- PHOTO BY STEVE E. MILLER
- UNDERGROUND : SCGC crews are currently repairing gas lines near French Hospital in SLO. When working on county roads, if there’s any damage county officials have little means of enforcing penalties.
It’s not that there haven’t been attempts to update a decrepit contract that allows SCGC to place gas lines in the county right of way. Such arrangements are routine; most municipalities have similar agreements with utility companies, all of which are governed by the California Franchise Act of 1937. But here, negotiations between the two sides have gone essentially nowhere for the past five years. In effect, SCGC has the county by the balls.
“The one thing we don’t want to do is have customers lose services—obviously,” Public Works Administrator John Diodati said.
According to Diodati, there are six problems with the existing contract. Three of those problems have been resolved, leaving three contentious issues hanging that could cost county coffers—taxpayers—money. In essence, the contract on the books requires SCGC to cover the cost of any county roads destroyed when the company works on its underground lines, for example, but there are no means of enforcement or penalties.
Another problem: Utility companies sometimes abandon old pipes, which can confuse county crews who encounter the mysterious unmarked pipes and have to stop work until everything’s identified.
“We have our crews sitting there twiddling their thumbs,” Diodati said. Construction downtime can drive up the cost for wages, down equipment time, replacement equipment time, and possibly redesigning the project. “They’re leaving the other stuff in the ground so now it’s just spaghetti under there.”
Why would SCGC want to change any of this? They wouldn’t. And, so far, county officials haven’t pushed very hard to speed along the process.
The original 1955 agreement expired in 2005. At the time, SLO County supervisors voted—under staff recommendation—to extend the contract for one year to give county and SCGC officials time to negotiate.
“The extension will allow county staff and gas company representatives to produce the appropriate renewal documents,” according to a county staff report at the time.
The year came and went with no real progress and in 2006 there was another request for an extension—then another in 2007, 2008, 2009, and finally this year.
“Are we going to make some progress or is this going to continue as an annual thing?” Supervisor Bruce Gibson asked at the March 23 Board of Supervisors meeting.
“I think we’re done trying to go down these creative paths to meet in the middle,” Diodati responded. “I think now might be that we’re at an impasse.”
But doing so could have dangerous public policy consequences. The county draws about $600,000 per year from a 2 percent franchise fee. More significantly, cracking down on SCGC that way might also mean cutting off about 50,000 SLO County gas connections.
Deputy County Counsel Patrick Foran has acted as the county’s legal advisor in the negotiations. He declined to comment on the details and what the county’s options are, but indicated there are some potential remedies. “Nothing’s gone to court yet,” Foran said.
Gibson told New Times he was “very frustrated with the gas company’s stubbornness.”
“I think the gas company needs to step up to the plate on some of these issues that cost taxpayers money.”
SLO County is the most northern portion of SCGC’s territory, which stretches south along the coast into the Los Angeles area and partially into the lower San Joaquin Valley.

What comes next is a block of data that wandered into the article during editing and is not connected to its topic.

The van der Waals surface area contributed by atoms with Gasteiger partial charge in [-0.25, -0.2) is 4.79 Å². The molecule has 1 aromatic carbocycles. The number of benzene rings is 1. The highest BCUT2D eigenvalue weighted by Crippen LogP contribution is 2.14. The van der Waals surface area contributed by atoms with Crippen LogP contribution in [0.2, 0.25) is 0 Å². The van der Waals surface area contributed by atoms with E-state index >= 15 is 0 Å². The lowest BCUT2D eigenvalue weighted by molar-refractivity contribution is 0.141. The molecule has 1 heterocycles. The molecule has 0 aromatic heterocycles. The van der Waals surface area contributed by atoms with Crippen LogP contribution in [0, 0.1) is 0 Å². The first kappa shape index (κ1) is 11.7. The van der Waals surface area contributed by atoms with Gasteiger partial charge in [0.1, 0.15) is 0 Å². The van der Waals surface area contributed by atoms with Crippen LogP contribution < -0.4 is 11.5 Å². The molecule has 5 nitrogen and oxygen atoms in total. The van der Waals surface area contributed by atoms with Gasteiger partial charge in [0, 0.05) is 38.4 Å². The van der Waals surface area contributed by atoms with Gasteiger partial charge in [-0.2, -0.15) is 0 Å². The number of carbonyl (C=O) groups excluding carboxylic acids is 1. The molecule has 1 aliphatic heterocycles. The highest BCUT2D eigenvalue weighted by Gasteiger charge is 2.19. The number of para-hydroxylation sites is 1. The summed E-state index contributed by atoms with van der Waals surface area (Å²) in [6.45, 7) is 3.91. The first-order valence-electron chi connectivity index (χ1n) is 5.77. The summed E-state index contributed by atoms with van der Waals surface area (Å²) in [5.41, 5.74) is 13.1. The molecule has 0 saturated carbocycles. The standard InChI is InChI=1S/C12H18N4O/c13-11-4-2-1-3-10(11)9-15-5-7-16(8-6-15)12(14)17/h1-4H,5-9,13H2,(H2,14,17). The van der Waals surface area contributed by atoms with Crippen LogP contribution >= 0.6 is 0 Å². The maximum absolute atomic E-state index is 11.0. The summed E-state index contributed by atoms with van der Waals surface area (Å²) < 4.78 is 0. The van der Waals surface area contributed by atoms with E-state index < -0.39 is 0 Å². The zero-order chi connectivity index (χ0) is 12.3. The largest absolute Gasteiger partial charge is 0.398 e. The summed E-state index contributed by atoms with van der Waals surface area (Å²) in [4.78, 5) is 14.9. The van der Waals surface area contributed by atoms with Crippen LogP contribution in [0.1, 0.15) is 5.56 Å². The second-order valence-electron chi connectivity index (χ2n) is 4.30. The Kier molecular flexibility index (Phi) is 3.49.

“We heat homes and your cook stove and your water heater,” said Tim Mahoney, SCGC district manager for SLO and Santa Barbara counties.
Mahoney said most of the company’s agreements were drafted 50 or 60 years ago and there are active negotiations with about four municipalities. No other agreement, however, has required annual extensions. He said the process in SLO has taken so long because the county took considerable time hiring someone (Diodati) to handle the negotiations and such projects as the Los Osos sewer added bumps in the road.
“From my point of view we’re just moving along negotiating this and there’s been some outside factors that have taken time to do that,” Mahoney said, adding that he believed this would be the last year of negotiations.
There are 13 other franchise agreements between the county and 10 utilities (PG&E has three agreements). SCGC just happens to hold the first utility contract county officials are updating, Diodati said. But other public water utilities have agreed to proposals similar to those the county is seeking from SCGC, he added.
Mahoney responded that the county’s push for steep penalties is unnecessary.
“Because I guarantee the work for life, I’ll be glad to go out and fix it,” he said. “So why would we need to be penalized if a trench fails?”
The concern isn’t that SCGC has been a bad neighbor, but what could happen if another company buys them out. If an agreement is reached, the franchise will run for another 30 years.
“For example: What if a company like Enron ran the gas in our county?” Diodati said. “We wouldn’t like it if there were no enforcement.”
In fact, the county’s original agreement was with Pacific Lighting Gas Supply Company, which merged to become SCGC in 1985, which is a subsidiary of Pacific Enterprises, which is a subsidiary of Sempra Energy.
Regardless of the giant corporations tied up in the franchise with SLO County, the three-page contract requires only that the gas company provide a paltry $1,000 bond to the county as a financial safety measure. The contract is so old, in fact, that one of the county officials who signed it has been dead for 40 years.
Staff Writer Colin Rigley can be reached at firstname.lastname@example.org.